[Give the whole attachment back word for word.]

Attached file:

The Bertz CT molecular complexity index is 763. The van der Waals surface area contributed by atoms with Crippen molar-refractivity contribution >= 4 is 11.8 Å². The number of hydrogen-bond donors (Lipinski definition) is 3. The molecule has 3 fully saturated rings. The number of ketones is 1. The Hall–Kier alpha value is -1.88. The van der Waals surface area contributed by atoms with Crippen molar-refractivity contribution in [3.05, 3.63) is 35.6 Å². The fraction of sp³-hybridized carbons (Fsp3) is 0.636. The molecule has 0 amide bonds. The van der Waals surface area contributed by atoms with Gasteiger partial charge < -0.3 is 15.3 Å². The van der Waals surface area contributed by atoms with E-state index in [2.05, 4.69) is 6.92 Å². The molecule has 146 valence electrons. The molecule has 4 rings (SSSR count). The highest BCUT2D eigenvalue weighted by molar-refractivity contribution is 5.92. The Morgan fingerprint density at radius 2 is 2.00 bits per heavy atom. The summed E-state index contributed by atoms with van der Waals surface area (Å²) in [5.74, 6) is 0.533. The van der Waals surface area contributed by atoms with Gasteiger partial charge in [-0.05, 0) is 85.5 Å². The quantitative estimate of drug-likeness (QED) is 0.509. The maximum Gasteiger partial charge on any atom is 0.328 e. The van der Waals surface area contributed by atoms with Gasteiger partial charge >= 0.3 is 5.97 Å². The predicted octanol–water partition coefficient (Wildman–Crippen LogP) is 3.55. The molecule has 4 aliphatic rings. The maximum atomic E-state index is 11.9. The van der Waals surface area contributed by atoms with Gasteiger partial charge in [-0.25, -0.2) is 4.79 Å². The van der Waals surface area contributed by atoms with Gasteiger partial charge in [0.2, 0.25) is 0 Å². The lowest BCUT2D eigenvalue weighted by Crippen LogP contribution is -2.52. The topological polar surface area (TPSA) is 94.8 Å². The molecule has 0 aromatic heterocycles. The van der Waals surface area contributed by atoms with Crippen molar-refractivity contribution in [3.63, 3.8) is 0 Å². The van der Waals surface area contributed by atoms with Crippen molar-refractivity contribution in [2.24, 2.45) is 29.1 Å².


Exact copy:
The Bertz CT molecular complexity index is 763. The van der Waals surface area contributed by atoms with Crippen molar-refractivity contribution >= 4 is 11.8 Å². The number of hydrogen-bond donors (Lipinski definition) is 3. The molecule has 3 fully saturated rings. The number of ketones is 1. The Hall–Kier alpha value is -1.88. The van der Waals surface area contributed by atoms with Crippen molar-refractivity contribution in [3.05, 3.63) is 35.6 Å². The fraction of sp³-hybridized carbons (Fsp3) is 0.636. The molecule has 0 amide bonds. The van der Waals surface area contributed by atoms with Gasteiger partial charge < -0.3 is 15.3 Å². The van der Waals surface area contributed by atoms with E-state index in [2.05, 4.69) is 6.92 Å². The molecule has 146 valence electrons. The molecule has 4 rings (SSSR count). The highest BCUT2D eigenvalue weighted by molar-refractivity contribution is 5.92. The Morgan fingerprint density at radius 2 is 2.00 bits per heavy atom. The summed E-state index contributed by atoms with van der Waals surface area (Å²) in [5.74, 6) is 0.533. The van der Waals surface area contributed by atoms with Gasteiger partial charge in [-0.05, 0) is 85.5 Å². The quantitative estimate of drug-likeness (QED) is 0.509. The maximum Gasteiger partial charge on any atom is 0.328 e. The van der Waals surface area contributed by atoms with Gasteiger partial charge >= 0.3 is 5.97 Å². The predicted octanol–water partition coefficient (Wildman–Crippen LogP) is 3.55. The molecule has 4 aliphatic rings. The maximum atomic E-state index is 11.9. The van der Waals surface area contributed by atoms with Gasteiger partial charge in [-0.25, -0.2) is 4.79 Å². The van der Waals surface area contributed by atoms with Gasteiger partial charge in [0.2, 0.25) is 0 Å². The lowest BCUT2D eigenvalue weighted by Crippen LogP contribution is -2.52. The topological polar surface area (TPSA) is 94.8 Å². The molecule has 0 aromatic heterocycles. The van der Waals surface area contributed by atoms with Crippen molar-refractivity contribution in [3.63, 3.8) is 0 Å². The van der Waals surface area contributed by atoms with Crippen molar-refractivity contribution in [2.24, 2.45) is 29.1 Å².